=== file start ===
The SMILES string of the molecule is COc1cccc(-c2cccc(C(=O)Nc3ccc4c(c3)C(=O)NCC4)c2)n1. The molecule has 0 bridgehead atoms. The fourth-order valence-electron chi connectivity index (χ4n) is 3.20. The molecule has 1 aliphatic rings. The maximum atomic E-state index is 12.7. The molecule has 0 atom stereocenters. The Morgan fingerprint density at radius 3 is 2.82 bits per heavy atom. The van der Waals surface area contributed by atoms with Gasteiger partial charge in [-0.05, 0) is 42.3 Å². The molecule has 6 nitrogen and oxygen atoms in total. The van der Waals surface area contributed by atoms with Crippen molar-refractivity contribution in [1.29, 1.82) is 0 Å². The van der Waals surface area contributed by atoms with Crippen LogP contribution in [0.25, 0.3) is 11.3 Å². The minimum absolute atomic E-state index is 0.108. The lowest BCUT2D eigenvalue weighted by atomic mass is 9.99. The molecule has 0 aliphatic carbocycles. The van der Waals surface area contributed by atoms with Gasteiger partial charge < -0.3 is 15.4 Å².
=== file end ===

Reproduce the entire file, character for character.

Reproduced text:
The SMILES string of the molecule is COc1cccc(-c2cccc(C(=O)Nc3ccc4c(c3)C(=O)NCC4)c2)n1. The molecule has 0 bridgehead atoms. The fourth-order valence-electron chi connectivity index (χ4n) is 3.20. The molecule has 1 aliphatic rings. The maximum atomic E-state index is 12.7. The molecule has 0 atom stereocenters. The Morgan fingerprint density at radius 3 is 2.82 bits per heavy atom. The van der Waals surface area contributed by atoms with Gasteiger partial charge in [-0.05, 0) is 42.3 Å². The molecule has 6 nitrogen and oxygen atoms in total. The van der Waals surface area contributed by atoms with Crippen molar-refractivity contribution in [1.29, 1.82) is 0 Å². The van der Waals surface area contributed by atoms with Crippen LogP contribution in [0.25, 0.3) is 11.3 Å². The minimum absolute atomic E-state index is 0.108. The lowest BCUT2D eigenvalue weighted by atomic mass is 9.99. The molecule has 0 aliphatic carbocycles. The van der Waals surface area contributed by atoms with Gasteiger partial charge < -0.3 is 15.4 Å².